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Book of Revelation, The (Ana Kokkinos, 2006) wr. Andrew Bovell, Ana Kokkinos, prod. Al Clark, Wildheart Zizani, FFC funding 2004, novel Rupert Thomson; Tom Long, Anna Torv, Greta Scacchi, Colin Friels, Deborah Mailman; erotic thriller; shooting Melbourne from 8 March 2005; a dancer at the peak of his powers disappears for twelve days, then returns just as mysteriously; Australian release 7 September 2006
I completely missed the point of this. I thought it was a mystery thriller, and that one of women who abduct Tom Long's character was his girlfriend. And it is indeed the same actress (Anna Torv) - but that turns out to be beside the point - which is sexual politics.
In what turned out to be his last feature film, Tom Long gives an intense and enormously courageous performance.
The film is a murky thing, descending into pretentious melodrama as it feeds us a succession of erotic flashbacks to Daniel's time in captivity. It walks a thin line between pornography and seriousness as unsteadily as an inebriate trying to appear sober. Philip French, The Guardian.
The lord of the dance becomes the sex slave of his audience in this kinky drama from Australian director Ana Kokkinos. Baring his soul (and nether regions), on-screen actor Tom Long (The Dish) plays a renowned Melbourne dancer who's abducted, chained up and raped by three hooded women. Stylising the gender reversal with a liberal dash of arty theatricality, Kokkinos delivers an erotic thriller that can't decide whether to let the blood flow to its crotch or its brain. Jamie Russell, BBC.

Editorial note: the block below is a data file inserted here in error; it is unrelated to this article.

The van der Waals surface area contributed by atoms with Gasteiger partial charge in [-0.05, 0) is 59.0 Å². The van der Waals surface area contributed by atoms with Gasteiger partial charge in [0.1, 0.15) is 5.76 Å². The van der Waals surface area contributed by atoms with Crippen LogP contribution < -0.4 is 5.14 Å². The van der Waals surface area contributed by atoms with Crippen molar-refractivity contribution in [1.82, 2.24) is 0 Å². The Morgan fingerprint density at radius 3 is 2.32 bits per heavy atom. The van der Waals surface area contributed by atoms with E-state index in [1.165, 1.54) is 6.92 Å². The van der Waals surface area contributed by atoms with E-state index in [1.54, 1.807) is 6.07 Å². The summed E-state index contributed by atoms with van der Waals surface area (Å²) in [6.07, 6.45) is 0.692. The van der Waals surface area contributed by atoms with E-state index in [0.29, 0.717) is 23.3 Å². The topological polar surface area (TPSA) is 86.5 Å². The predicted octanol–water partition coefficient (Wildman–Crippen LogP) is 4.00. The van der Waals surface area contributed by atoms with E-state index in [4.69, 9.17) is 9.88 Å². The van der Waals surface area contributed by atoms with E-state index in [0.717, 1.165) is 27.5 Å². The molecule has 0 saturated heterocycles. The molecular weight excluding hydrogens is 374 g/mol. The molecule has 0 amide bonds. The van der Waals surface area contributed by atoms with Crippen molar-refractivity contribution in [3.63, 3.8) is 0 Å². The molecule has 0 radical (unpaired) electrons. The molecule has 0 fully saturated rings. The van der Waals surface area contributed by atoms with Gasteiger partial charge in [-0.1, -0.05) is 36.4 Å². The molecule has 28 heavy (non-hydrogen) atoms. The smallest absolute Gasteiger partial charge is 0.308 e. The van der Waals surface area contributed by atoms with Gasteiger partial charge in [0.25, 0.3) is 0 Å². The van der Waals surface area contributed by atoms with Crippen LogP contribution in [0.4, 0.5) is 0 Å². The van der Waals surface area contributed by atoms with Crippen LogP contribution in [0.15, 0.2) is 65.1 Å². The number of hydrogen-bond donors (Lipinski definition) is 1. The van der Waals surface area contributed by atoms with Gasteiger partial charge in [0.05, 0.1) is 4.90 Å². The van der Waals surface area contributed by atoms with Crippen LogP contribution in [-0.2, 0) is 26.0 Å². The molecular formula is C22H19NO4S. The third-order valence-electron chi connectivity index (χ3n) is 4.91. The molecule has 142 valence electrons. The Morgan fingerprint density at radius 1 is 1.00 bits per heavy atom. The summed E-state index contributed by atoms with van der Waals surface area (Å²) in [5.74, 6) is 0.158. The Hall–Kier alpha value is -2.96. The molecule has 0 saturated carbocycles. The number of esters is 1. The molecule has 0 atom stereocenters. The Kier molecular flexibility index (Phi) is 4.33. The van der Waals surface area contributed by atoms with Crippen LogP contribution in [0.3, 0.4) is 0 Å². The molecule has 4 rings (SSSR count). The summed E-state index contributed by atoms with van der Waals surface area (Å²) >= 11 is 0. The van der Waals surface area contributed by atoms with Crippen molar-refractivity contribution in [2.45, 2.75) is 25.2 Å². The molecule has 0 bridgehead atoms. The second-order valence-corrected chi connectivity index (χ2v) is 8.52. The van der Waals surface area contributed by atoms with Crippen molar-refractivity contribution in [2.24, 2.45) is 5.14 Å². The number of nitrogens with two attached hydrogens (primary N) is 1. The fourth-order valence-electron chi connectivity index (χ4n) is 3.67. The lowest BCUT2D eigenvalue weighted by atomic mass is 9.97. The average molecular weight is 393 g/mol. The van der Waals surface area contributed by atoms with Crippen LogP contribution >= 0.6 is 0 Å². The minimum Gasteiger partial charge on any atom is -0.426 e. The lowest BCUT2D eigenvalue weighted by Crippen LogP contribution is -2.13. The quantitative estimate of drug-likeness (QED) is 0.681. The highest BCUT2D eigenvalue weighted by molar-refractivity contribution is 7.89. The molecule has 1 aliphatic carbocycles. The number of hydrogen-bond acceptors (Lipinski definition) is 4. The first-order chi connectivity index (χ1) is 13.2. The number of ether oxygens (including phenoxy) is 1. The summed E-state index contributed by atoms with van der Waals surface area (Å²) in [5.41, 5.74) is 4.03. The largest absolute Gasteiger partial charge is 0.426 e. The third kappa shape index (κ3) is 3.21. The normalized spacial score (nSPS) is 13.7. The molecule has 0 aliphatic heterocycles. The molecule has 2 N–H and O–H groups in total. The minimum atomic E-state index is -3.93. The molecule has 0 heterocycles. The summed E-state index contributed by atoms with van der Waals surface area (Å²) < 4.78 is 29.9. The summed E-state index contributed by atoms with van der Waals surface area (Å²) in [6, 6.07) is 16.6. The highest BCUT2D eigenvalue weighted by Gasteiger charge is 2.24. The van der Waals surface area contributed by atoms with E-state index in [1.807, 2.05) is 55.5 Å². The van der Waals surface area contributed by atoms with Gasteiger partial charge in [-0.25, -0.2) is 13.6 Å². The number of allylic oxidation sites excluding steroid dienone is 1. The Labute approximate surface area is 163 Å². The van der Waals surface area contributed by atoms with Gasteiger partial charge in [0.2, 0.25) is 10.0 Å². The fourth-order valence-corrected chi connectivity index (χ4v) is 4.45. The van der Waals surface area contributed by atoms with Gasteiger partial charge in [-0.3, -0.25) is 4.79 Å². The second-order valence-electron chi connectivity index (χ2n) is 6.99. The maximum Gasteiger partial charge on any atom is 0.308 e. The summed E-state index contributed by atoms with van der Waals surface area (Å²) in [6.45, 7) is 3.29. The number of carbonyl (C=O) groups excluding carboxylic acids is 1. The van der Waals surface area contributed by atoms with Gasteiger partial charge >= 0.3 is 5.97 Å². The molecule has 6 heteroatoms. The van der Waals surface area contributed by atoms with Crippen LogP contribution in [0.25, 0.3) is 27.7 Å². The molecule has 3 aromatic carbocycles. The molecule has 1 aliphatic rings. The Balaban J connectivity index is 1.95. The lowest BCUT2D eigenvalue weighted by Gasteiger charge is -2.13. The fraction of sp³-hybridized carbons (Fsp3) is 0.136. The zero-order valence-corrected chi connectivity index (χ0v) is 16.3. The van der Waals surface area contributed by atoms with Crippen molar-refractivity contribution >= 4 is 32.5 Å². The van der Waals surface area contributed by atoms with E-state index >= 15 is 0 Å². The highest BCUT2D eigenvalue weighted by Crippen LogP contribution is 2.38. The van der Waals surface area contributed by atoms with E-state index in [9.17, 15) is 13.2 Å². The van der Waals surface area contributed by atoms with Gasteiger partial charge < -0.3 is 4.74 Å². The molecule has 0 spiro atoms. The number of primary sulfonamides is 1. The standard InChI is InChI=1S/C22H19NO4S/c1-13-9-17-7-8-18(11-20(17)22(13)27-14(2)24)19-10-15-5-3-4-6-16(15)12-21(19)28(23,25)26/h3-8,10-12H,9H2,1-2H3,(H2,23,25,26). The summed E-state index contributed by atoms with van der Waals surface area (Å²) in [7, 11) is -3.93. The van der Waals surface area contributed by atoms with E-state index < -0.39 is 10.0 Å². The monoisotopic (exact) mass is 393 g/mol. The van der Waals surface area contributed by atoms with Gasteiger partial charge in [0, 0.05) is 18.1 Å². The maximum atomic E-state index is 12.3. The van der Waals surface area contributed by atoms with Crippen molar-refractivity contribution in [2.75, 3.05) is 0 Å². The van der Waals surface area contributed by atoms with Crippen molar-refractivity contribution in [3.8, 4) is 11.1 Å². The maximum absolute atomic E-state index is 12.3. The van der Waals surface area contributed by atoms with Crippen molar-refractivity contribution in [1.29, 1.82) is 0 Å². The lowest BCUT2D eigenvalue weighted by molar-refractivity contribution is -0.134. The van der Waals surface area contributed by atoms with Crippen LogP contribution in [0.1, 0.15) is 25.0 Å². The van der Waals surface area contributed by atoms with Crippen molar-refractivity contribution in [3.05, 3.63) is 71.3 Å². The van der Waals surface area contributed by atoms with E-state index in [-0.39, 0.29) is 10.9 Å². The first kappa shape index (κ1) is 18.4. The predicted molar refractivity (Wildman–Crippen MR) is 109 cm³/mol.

The gulf between prose and cinema is nowhere better demonstrated than in this film, which picks up the book and converts the vague, word-driven images that are conjured up by the writer into the framed, moving images of hard core intensity used by filmmakers. The result is a hard edged and yet diffused version of a complex experience. It's certainly cinematic, from the camerawork to the editing, the music and the direction, and the intensity of the central character's experience is clamped by the frame, which helps to concentrate it. Andrew L. Urban, urbancinefile.
Two outstanding students wrote (independently) about this film as part of their work for assessment in the course unit Australian Cinema:
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